My eight year old son is home from school today: low grade fever, tummy ache. He feels too bad to go to school, but not too bad to eat like a horse and play in the backyard and talk incessantly. He had to show me all of his favorite pop-ups in this amazing book, Star Wars: A Pop-up Guide to the Galaxy. I've gifted this book many times, but only to children who are old enough to respect the pop-up genre. You know, "Flip. Look. But don't mess with it." This is probably the coolest book we own. Edmund's favorite page is the one where Luke battles Darth, and their lightsabers LIGHT UP! I like the one where Leia takes her hood off. Poetry in motion.
Speaking of poetry, our resident seventh grader has to memorize a poem for her drama club. I did not have to go to the library for this, because once upon a time, I read a really good article about poetry for children and bought every book on the recommended reading list. Turns out, I would only recommend three of their choices. Lucy loves her fancy, illustrated by Tasha Tudor, copy of Robert Louis Stevenson's A Child's Garden of Verses. (But has she actually read any of it? I suspect not.) My favorite is Robert Frost's Stopping by the Woods on a Snowy Evening illustrated by Susan Jeffers. I keep it with our other Christmas books. It will appear during Advent, linger through the winter, and disappear around spring. Keeps it fresh and new every year.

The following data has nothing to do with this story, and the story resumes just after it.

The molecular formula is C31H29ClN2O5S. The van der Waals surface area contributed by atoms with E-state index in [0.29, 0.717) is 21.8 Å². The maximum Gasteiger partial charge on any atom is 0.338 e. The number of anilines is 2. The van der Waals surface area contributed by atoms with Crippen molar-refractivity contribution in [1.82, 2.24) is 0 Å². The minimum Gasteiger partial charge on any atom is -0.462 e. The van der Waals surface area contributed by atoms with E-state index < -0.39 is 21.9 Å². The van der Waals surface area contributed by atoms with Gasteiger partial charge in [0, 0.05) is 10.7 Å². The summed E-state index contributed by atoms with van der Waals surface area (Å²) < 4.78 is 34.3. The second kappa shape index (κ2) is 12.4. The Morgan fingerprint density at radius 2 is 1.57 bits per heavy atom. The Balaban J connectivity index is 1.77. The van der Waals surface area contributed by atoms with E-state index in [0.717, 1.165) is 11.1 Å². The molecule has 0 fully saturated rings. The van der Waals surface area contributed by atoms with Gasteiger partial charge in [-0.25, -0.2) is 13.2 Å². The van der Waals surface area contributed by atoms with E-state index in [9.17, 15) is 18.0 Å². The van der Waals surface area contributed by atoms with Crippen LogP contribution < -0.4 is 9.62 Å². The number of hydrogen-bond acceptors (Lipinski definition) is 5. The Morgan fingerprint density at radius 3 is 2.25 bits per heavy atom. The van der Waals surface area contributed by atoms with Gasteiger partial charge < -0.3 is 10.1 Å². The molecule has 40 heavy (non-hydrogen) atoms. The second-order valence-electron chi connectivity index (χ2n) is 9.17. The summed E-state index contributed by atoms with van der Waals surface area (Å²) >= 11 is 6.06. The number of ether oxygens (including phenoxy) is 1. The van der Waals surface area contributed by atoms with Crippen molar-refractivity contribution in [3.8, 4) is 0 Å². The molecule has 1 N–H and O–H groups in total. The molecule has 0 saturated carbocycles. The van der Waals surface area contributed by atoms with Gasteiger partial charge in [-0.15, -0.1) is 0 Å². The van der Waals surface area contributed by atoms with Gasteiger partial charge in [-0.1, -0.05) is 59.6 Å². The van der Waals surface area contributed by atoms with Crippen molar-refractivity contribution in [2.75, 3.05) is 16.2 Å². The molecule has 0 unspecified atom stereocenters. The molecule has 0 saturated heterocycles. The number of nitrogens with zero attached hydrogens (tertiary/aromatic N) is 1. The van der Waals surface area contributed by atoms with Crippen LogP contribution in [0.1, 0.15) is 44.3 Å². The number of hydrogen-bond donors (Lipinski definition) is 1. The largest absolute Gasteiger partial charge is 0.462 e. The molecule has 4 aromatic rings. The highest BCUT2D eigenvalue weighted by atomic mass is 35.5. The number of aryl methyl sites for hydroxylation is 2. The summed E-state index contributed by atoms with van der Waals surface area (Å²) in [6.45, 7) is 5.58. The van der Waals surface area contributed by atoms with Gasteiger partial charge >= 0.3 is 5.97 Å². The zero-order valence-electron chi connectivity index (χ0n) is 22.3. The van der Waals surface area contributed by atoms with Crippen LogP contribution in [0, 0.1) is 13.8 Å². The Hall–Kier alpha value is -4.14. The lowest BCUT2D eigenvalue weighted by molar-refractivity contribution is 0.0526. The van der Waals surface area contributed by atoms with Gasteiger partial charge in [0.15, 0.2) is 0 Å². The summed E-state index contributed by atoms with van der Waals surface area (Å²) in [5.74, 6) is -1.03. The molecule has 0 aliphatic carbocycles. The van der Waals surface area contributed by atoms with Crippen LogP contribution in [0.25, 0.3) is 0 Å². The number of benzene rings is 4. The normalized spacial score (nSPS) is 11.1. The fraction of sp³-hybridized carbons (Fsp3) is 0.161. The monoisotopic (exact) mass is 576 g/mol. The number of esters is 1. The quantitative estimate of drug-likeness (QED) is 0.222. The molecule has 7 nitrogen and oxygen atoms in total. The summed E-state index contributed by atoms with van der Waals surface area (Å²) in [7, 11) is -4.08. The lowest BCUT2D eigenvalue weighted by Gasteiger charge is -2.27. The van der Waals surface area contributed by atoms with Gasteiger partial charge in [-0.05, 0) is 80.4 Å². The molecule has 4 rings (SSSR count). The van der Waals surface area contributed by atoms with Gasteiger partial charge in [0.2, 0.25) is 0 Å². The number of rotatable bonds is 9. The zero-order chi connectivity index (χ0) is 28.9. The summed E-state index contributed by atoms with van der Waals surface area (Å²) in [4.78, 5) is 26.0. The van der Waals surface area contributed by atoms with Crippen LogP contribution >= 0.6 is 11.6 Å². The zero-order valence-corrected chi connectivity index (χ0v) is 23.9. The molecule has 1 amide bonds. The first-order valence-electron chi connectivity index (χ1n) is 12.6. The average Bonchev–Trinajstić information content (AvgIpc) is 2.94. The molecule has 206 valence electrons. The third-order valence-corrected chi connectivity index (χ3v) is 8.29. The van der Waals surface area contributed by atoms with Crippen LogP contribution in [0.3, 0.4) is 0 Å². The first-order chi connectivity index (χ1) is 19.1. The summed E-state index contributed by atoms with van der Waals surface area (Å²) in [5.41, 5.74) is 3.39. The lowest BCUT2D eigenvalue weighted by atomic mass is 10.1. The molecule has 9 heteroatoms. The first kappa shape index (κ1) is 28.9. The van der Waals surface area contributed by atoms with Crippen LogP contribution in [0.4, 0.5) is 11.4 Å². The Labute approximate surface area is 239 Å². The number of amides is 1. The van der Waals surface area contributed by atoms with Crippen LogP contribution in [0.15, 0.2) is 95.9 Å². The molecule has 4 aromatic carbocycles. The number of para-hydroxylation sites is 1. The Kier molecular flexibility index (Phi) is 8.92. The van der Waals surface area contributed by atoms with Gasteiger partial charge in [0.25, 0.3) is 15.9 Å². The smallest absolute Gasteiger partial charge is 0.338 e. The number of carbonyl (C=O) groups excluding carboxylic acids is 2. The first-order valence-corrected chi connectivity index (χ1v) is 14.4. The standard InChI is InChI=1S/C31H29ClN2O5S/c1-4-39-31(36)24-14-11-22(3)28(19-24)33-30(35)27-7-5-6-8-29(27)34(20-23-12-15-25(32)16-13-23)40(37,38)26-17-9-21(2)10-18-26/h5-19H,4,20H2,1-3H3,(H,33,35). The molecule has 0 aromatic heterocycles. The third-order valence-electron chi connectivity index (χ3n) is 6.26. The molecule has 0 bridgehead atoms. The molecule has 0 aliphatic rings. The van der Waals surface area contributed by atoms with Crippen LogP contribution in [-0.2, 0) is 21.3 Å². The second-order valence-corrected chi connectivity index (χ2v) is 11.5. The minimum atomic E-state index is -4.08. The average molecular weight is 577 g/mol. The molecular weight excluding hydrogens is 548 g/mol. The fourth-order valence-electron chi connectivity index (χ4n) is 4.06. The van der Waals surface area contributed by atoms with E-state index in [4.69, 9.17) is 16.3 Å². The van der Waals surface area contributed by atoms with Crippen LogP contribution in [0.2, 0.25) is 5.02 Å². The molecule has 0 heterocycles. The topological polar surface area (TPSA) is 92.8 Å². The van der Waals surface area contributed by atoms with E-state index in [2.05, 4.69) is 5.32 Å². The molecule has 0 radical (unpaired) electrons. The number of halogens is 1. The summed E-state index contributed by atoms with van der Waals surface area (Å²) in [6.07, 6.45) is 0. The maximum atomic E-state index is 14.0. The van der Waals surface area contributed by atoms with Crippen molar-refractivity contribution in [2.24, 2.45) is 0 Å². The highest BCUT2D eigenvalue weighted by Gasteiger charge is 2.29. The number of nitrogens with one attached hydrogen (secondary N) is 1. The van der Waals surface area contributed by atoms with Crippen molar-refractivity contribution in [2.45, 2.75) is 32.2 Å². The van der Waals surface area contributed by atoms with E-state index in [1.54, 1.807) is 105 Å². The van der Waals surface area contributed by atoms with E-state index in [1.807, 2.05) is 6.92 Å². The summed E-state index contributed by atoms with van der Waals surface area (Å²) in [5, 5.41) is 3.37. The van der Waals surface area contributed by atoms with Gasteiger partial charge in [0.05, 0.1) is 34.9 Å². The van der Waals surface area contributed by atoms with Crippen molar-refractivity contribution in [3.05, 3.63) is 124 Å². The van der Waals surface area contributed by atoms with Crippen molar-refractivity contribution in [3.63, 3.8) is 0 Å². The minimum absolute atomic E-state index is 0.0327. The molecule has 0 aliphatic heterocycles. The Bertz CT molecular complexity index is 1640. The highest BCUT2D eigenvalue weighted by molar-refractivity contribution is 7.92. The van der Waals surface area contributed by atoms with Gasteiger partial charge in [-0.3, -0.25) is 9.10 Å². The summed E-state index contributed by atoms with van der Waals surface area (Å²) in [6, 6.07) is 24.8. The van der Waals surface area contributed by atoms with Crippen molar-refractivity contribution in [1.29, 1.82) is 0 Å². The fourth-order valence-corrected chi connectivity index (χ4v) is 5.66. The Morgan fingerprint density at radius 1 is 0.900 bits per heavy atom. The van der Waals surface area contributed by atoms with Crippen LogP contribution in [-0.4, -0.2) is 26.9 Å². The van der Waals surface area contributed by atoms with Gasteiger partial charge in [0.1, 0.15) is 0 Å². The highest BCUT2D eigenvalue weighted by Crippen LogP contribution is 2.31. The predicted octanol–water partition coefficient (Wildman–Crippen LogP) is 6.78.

But we found her poem in Poetry Speaks to Children, complete with audio recordings. Did you ever wonder what it's like to hear Langston Hughes recite one of his own poems? Or Roald Dahl? Or Robert Frost? Maybe it's just the English major in me, but I get worked up every time I hear the scratchy old recording of James Berry reciting his "Okay, Brown Girl, Okay." And it gets even better, because before he reads the poem, he talks about the letter he got from a girl who was teased about her skin color. It can be very moving. And good to listen to in the car. But please, don't try to listen to the whole book in one sitting. That will kill anybody's love of poetry.
Which poem did she choose? "About the Teeth of Sharks" by John Ciardi.